Psychotherapy and spirituality are both paths towards personal happiness.
This article will consider the similarities and differences between these two paths; how psychotherapy itself can be seen as a spiritual quest; and how those in spiritual life can benefit from psychotherapy.
My frame of reference in discussing psychotherapy will be analytic therapy, which model of therapy I am most familiar with. It is based on the three main schools originated by Freud, Adler, and Jung. That is, that there is an unconscious hidden world that exists in our minds. The more we can understand this phenomenon the more we can control our destiny.
For purposes of this article, I will define spirituality in a broad way. It is any belief and path that can lead to more love, compassion, freedom, truth, patience, joy, inner peace, beauty, gratitude, and forgiveness. Some further results of spiritual awareness are love of nature, love of children and animals; living more in the present moment; seeing the good in people and situations; feeling the presence of an invisible source of power, guidance, and knowledge; detachment from excessive need for person, place, or thing; a feeling of oneness with people and the universe; and living more in accord and in harmony with the laws that govern this universe.
It is important to understand that one need not be religious to be spiritual although one, indeed, can be both religious and spiritual. By the term “religion” I refer to organized religion, which embodies formal belief systems and rituals. Religion can prevent spirituality by demanding obedience and alliance with dogma or with the state. Religion does much good in the world, but, on the whole, it has failed to substantially bring out the love and compassion of its adherents. It has failed to elicit a sense of oneness and brotherhood among nations. True religion, in my opinion, is spiritual self-realization. It is that universal spiritual awareness that was awakened in the hearts of the likes of Mohammed, Buddha, Lao-Tzu, Jesus, Abraham, and Moses.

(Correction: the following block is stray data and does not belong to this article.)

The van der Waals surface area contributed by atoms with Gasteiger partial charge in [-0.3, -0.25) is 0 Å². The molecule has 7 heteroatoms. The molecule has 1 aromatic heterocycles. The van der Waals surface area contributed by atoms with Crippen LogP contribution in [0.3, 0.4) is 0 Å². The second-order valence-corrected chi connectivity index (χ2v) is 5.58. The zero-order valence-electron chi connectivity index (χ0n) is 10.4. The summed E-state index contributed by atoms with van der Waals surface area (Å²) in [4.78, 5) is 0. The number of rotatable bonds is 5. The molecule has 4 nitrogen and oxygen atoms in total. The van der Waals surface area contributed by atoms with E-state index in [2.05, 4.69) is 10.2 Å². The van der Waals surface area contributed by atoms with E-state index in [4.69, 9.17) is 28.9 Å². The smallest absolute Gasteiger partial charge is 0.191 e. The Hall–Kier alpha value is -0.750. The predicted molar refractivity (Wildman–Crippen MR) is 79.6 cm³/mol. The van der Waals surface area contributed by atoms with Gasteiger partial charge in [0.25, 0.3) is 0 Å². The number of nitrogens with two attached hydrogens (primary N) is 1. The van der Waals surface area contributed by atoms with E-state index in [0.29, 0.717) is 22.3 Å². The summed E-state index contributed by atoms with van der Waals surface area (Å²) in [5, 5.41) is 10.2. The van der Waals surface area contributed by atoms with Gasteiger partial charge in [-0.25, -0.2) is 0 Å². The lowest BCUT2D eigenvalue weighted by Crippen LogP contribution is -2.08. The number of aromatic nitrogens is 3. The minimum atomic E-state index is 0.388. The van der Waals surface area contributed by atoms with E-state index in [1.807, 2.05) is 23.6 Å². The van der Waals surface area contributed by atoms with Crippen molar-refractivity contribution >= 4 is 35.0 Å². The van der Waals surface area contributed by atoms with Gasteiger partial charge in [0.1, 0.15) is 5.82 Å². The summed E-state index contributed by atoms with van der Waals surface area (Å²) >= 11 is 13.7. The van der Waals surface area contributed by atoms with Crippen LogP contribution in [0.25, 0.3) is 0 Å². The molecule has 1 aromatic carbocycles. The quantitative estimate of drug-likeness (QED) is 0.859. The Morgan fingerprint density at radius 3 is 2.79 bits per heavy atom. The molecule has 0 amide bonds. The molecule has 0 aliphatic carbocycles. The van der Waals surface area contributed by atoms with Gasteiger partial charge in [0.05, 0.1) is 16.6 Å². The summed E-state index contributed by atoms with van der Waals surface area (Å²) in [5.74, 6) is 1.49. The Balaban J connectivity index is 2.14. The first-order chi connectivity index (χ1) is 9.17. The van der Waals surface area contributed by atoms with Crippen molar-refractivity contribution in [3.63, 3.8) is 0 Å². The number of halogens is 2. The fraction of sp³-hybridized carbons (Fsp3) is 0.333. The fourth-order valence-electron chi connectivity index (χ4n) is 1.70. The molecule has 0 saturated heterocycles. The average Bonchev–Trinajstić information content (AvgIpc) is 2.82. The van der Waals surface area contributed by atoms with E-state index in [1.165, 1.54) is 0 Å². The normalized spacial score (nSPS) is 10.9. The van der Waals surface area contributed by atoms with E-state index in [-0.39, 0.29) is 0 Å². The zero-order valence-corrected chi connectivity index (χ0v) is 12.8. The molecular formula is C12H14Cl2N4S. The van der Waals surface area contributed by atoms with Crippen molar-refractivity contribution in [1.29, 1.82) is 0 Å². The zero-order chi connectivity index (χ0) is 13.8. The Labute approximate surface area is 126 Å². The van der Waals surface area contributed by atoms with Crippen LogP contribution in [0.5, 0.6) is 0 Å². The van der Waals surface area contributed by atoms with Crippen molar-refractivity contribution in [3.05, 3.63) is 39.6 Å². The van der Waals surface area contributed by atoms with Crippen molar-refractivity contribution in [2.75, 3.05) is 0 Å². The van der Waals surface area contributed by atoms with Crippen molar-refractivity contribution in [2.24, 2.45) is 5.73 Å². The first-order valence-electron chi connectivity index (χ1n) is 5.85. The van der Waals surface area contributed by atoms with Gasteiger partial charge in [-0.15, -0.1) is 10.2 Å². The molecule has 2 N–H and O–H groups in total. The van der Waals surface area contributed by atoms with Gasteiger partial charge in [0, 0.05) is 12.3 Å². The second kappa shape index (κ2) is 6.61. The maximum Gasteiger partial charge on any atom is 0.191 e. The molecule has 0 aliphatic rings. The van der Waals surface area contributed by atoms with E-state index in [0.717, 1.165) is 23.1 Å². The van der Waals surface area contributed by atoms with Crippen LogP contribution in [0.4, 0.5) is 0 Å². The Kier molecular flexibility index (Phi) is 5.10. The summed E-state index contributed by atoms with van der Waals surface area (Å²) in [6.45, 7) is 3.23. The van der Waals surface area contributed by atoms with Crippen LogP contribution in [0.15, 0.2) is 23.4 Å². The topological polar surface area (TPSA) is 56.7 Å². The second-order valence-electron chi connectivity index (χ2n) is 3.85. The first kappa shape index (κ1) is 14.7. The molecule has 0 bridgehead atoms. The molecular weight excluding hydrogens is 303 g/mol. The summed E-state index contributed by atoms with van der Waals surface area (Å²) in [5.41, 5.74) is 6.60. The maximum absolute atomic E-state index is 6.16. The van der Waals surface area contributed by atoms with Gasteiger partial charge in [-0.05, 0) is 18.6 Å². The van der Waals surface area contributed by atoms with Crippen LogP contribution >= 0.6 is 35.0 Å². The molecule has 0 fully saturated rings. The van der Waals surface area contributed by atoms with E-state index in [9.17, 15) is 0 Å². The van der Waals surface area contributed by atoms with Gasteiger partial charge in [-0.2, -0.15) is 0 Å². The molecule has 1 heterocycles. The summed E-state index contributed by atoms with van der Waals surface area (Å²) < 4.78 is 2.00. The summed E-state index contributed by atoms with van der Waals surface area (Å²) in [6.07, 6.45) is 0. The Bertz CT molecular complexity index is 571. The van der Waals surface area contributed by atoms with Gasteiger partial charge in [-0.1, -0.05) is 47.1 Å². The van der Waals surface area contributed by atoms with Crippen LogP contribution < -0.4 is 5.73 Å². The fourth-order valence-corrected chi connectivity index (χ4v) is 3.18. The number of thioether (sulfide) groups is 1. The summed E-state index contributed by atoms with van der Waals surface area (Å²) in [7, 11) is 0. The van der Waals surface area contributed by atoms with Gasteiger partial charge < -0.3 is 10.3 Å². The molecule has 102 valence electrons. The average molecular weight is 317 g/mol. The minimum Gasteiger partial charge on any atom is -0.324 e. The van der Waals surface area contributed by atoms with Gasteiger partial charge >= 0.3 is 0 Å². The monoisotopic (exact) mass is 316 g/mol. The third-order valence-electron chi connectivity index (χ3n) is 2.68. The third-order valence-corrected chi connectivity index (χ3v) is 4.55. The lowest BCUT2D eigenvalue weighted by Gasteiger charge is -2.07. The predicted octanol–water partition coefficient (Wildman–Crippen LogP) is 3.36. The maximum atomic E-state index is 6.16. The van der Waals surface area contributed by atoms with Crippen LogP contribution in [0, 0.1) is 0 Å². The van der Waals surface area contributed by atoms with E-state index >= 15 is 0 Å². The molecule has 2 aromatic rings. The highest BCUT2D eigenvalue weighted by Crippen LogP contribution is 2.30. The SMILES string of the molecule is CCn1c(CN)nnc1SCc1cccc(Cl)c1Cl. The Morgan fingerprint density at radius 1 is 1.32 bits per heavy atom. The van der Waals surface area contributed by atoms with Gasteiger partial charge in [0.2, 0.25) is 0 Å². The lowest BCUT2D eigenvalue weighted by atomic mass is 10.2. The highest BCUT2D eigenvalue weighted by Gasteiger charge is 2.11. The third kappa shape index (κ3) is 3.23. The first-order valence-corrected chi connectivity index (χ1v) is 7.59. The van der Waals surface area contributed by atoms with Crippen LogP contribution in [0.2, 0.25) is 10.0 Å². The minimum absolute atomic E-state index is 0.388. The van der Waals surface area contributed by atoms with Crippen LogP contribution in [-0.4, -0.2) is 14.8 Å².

From my experience listening to clients and as a student and teacher of meditation, I have concluded that there are eight major sources of human suffering.
Both psychotherapy and spiritual ends are devised to help mankind cope with these problems. Although these categories are over simplified and sometimes overlap, nevertheless, it will be helpful to enumerate them as follows:
1. Physical pain. Example- a broken arm
2. Normal unpleasant emotional states such as anxiety, fear,
loneliness, resentment, sadness, grief, confusion, and feelings
of inadequacy. Example- normal anxiety and fear of public speaking
3. Excessive emotional states. Examples- grief that does not abate;
fears that lead to phobias and panic attacks; resentments that
become permanent bitterness and cynicism; inadequacy feelings
that build up to a pervasive and deep lack of self esteem and self worth
4. Lack and fear of losing basic survival needs such as food, water,
clothing, and shelter. Example-homelessness
5. Loss of meaning and purpose in life. Example-a mother who
dedicated her entire life to raising her children, suffers depression
when they become independent and move away from home.
6. Self-destructive behavior caused by non-compliance with legal,
ethical, and moral laws. Example-a college student caught cheating
is evicted from school.
7. Loss of freedom due to oppression, tyranny, and economic exploitation
by governments. Example-Castro’s Cuba.
8. Invasion and harm to one’s body. Examples-rape, war, murder,
domestic violence, mugging, and torture.
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